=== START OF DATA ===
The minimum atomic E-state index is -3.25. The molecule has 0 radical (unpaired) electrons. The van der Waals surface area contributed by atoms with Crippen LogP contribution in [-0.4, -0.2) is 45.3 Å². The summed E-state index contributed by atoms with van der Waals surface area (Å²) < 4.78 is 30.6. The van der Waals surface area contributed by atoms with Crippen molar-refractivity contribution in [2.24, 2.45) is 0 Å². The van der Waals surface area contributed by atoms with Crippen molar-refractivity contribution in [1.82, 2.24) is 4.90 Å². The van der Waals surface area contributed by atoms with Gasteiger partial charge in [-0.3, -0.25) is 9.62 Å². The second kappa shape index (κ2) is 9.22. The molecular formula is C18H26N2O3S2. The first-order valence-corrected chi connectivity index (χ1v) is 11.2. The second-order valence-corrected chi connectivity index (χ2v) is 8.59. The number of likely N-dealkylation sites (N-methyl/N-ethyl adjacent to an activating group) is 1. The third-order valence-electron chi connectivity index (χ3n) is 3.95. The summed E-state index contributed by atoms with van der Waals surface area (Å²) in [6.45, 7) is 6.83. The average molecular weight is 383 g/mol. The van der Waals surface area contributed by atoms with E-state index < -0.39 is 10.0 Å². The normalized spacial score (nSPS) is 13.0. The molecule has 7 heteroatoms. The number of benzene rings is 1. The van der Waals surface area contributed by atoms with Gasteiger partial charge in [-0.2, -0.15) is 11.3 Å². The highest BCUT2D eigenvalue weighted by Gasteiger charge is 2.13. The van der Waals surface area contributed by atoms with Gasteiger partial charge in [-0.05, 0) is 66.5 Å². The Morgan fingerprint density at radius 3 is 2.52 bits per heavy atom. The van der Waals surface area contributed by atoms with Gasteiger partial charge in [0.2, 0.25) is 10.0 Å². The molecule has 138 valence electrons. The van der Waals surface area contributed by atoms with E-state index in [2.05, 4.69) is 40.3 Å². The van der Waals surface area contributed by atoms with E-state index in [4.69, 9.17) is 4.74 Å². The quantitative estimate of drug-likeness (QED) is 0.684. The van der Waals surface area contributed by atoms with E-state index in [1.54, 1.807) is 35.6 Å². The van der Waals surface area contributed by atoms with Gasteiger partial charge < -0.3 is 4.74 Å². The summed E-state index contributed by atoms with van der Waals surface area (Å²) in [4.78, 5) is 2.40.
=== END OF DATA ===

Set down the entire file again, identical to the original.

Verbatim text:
The minimum atomic E-state index is -3.25. The molecule has 0 radical (unpaired) electrons. The van der Waals surface area contributed by atoms with Crippen LogP contribution in [-0.4, -0.2) is 45.3 Å². The summed E-state index contributed by atoms with van der Waals surface area (Å²) < 4.78 is 30.6. The van der Waals surface area contributed by atoms with Crippen molar-refractivity contribution in [2.24, 2.45) is 0 Å². The van der Waals surface area contributed by atoms with Crippen molar-refractivity contribution in [1.82, 2.24) is 4.90 Å². The van der Waals surface area contributed by atoms with Gasteiger partial charge in [-0.3, -0.25) is 9.62 Å². The second kappa shape index (κ2) is 9.22. The molecular formula is C18H26N2O3S2. The first-order valence-corrected chi connectivity index (χ1v) is 11.2. The second-order valence-corrected chi connectivity index (χ2v) is 8.59. The number of likely N-dealkylation sites (N-methyl/N-ethyl adjacent to an activating group) is 1. The third-order valence-electron chi connectivity index (χ3n) is 3.95. The summed E-state index contributed by atoms with van der Waals surface area (Å²) in [6.45, 7) is 6.83. The average molecular weight is 383 g/mol. The van der Waals surface area contributed by atoms with E-state index < -0.39 is 10.0 Å². The normalized spacial score (nSPS) is 13.0. The molecule has 7 heteroatoms. The number of benzene rings is 1. The van der Waals surface area contributed by atoms with Gasteiger partial charge in [-0.2, -0.15) is 11.3 Å². The highest BCUT2D eigenvalue weighted by Gasteiger charge is 2.13. The van der Waals surface area contributed by atoms with Gasteiger partial charge in [-0.05, 0) is 66.5 Å². The Morgan fingerprint density at radius 3 is 2.52 bits per heavy atom. The van der Waals surface area contributed by atoms with Gasteiger partial charge in [0.2, 0.25) is 10.0 Å². The molecule has 138 valence electrons. The van der Waals surface area contributed by atoms with E-state index in [2.05, 4.69) is 40.3 Å². The van der Waals surface area contributed by atoms with E-state index in [4.69, 9.17) is 4.74 Å². The quantitative estimate of drug-likeness (QED) is 0.684. The van der Waals surface area contributed by atoms with E-state index in [1.54, 1.807) is 35.6 Å². The van der Waals surface area contributed by atoms with Gasteiger partial charge < -0.3 is 4.74 Å². The summed E-state index contributed by atoms with van der Waals surface area (Å²) in [4.78, 5) is 2.40.